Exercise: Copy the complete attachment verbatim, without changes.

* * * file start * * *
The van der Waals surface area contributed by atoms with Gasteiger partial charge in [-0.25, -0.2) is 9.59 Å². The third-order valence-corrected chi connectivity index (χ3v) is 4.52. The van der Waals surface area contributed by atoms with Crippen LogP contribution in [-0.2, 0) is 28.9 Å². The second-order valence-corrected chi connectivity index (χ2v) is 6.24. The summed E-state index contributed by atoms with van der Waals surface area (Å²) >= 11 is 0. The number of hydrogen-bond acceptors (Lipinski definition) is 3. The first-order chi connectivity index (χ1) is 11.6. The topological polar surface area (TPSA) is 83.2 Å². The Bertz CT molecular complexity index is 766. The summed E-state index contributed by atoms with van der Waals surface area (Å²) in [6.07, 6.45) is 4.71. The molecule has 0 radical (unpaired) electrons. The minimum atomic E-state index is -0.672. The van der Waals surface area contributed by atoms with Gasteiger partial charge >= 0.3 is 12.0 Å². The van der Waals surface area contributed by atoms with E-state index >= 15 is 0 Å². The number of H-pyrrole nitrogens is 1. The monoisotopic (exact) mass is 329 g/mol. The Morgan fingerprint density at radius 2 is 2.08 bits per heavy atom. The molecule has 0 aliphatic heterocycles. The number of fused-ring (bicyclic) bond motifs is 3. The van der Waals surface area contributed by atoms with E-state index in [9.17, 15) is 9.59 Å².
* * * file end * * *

The van der Waals surface area contributed by atoms with Gasteiger partial charge in [-0.25, -0.2) is 9.59 Å². The third-order valence-corrected chi connectivity index (χ3v) is 4.52. The van der Waals surface area contributed by atoms with Crippen LogP contribution in [-0.2, 0) is 28.9 Å². The second-order valence-corrected chi connectivity index (χ2v) is 6.24. The summed E-state index contributed by atoms with van der Waals surface area (Å²) >= 11 is 0. The number of hydrogen-bond acceptors (Lipinski definition) is 3. The first-order chi connectivity index (χ1) is 11.6. The topological polar surface area (TPSA) is 83.2 Å². The Bertz CT molecular complexity index is 766. The summed E-state index contributed by atoms with van der Waals surface area (Å²) in [6.07, 6.45) is 4.71. The molecule has 0 radical (unpaired) electrons. The minimum atomic E-state index is -0.672. The van der Waals surface area contributed by atoms with Gasteiger partial charge >= 0.3 is 12.0 Å². The van der Waals surface area contributed by atoms with E-state index >= 15 is 0 Å². The number of H-pyrrole nitrogens is 1. The monoisotopic (exact) mass is 329 g/mol. The Morgan fingerprint density at radius 2 is 2.08 bits per heavy atom. The molecule has 0 aliphatic heterocycles. The number of fused-ring (bicyclic) bond motifs is 3. The van der Waals surface area contributed by atoms with E-state index in [9.17, 15) is 9.59 Å².